Clarke’s Three Laws

One day, while skimming the cable guide, I came across episodes of “Prophets of Science Fiction” on the Science channel.  It was a marathon of the episodes that had been aired previously.  Marathon might be quite the misnomer as there are only eight one-hour episodes, but I found them early enough to record five or six of them, including the one on Arthur C. Clarke, in which they mention Clarke’s Three Laws (of prediction).  The law they discuss briefly is the third:

Any sufficiently advanced technology is indistinguishable from magic.

Sufficiently advanced is the key phrase to this law.  There are things we take for granted now that people two to three generations ago might call magic, and that people hundreds of years ago certainly would.  There are technologies and experiments being conducted around the world that can be explained by the folks who are developing them, but for most of us, if we just happened upon them, they’d be akin to magic for us.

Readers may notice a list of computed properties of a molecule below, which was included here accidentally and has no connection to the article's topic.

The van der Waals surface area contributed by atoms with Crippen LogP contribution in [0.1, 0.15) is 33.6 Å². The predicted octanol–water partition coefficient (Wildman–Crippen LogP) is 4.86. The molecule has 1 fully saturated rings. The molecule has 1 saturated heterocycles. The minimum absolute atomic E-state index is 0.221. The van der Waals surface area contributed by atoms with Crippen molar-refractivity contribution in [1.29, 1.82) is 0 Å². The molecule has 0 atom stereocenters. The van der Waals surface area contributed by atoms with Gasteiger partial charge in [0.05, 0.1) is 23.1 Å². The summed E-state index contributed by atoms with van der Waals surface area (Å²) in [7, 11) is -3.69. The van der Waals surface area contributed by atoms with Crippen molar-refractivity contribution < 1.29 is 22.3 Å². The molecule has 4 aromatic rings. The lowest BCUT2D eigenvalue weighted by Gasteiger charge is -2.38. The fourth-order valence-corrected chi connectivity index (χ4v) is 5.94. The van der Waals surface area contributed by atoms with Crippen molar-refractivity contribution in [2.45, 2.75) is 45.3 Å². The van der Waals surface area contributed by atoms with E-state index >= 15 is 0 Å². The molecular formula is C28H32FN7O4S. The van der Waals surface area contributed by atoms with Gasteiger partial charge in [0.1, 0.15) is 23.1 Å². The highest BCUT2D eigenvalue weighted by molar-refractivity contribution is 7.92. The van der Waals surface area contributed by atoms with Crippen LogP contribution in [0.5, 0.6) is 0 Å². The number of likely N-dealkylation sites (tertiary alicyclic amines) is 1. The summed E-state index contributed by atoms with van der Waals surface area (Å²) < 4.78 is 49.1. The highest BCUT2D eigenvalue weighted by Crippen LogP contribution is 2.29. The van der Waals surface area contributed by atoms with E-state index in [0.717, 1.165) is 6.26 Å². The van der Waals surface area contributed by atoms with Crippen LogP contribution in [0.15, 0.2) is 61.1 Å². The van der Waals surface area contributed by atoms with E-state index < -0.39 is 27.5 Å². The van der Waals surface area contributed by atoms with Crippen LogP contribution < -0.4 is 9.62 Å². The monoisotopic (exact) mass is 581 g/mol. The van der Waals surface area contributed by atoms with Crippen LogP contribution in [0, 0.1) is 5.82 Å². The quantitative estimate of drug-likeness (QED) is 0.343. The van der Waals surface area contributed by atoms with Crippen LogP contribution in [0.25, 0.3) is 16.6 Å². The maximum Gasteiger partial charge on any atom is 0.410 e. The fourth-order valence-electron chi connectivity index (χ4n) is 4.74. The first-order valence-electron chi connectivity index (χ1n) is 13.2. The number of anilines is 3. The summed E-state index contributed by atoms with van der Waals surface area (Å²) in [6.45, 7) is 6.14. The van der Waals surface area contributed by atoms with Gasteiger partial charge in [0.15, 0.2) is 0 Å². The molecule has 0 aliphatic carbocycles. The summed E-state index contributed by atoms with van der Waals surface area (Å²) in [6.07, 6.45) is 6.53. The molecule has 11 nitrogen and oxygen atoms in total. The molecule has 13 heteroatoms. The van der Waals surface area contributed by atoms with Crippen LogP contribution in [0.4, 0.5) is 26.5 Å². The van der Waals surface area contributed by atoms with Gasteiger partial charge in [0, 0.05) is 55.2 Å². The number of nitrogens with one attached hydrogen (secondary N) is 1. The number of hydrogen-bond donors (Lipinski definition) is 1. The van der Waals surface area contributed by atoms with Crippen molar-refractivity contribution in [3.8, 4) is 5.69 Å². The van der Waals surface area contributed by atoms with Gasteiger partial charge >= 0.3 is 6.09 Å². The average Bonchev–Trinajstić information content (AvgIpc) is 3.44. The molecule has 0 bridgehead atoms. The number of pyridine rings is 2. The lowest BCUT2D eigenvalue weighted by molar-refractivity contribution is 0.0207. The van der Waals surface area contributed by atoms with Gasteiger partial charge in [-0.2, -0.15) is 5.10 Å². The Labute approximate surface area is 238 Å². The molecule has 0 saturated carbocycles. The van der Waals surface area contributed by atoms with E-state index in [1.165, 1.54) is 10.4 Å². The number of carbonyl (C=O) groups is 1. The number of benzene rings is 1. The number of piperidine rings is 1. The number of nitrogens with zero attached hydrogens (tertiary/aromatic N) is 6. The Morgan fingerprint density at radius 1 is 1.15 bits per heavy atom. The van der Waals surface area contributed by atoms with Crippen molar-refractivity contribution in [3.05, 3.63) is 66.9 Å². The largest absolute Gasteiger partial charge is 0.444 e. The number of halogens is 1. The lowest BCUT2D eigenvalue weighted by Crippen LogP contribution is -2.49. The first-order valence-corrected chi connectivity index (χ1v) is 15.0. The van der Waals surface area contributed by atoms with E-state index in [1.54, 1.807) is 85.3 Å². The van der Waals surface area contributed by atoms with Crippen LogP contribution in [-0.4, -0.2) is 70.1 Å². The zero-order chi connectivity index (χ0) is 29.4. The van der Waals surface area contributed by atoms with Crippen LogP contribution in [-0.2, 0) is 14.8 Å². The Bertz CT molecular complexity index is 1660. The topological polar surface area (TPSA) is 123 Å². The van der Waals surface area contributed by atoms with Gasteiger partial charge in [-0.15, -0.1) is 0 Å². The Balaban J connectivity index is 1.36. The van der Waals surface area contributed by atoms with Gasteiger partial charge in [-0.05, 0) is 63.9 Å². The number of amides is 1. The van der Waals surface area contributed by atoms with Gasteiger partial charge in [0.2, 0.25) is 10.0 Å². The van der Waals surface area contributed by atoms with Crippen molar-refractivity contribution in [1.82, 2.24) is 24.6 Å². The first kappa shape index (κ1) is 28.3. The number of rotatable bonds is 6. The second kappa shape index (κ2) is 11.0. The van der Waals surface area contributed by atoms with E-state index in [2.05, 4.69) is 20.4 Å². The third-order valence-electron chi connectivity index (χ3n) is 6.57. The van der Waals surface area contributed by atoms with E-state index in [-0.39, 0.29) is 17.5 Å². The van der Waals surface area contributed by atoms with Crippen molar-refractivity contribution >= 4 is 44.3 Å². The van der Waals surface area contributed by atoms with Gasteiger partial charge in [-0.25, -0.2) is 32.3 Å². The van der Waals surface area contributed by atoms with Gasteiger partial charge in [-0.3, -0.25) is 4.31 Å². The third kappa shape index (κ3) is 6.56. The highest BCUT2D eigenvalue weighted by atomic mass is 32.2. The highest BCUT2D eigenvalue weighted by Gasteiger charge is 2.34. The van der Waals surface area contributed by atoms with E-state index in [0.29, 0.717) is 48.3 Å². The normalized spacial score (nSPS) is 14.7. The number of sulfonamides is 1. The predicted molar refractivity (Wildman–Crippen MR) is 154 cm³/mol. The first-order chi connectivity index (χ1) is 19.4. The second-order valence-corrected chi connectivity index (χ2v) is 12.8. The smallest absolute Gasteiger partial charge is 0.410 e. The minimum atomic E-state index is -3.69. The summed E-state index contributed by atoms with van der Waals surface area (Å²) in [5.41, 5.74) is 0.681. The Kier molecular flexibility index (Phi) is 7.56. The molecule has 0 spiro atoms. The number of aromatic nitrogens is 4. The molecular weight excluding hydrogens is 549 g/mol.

I’d love to be the creator of a technology that was regarded as magic.  Let me rephrase that.  I’d love to be the writer of a story that involved a previously unwritten-about technology that might some day be developed that we, in our day and age, would call magic.

**Prophets of Science Fiction is a pretty cool series.  I’d previously read about how science fiction writers during the Golden Age of science fiction would meet with scientists to discuss their imaginings and how possible some of them might be.  This series spotlighted some well-known writers and tried to link their writings to technological advancements that have been made or are being worked on for the future.  Some of these linkings were much easier and better than others.


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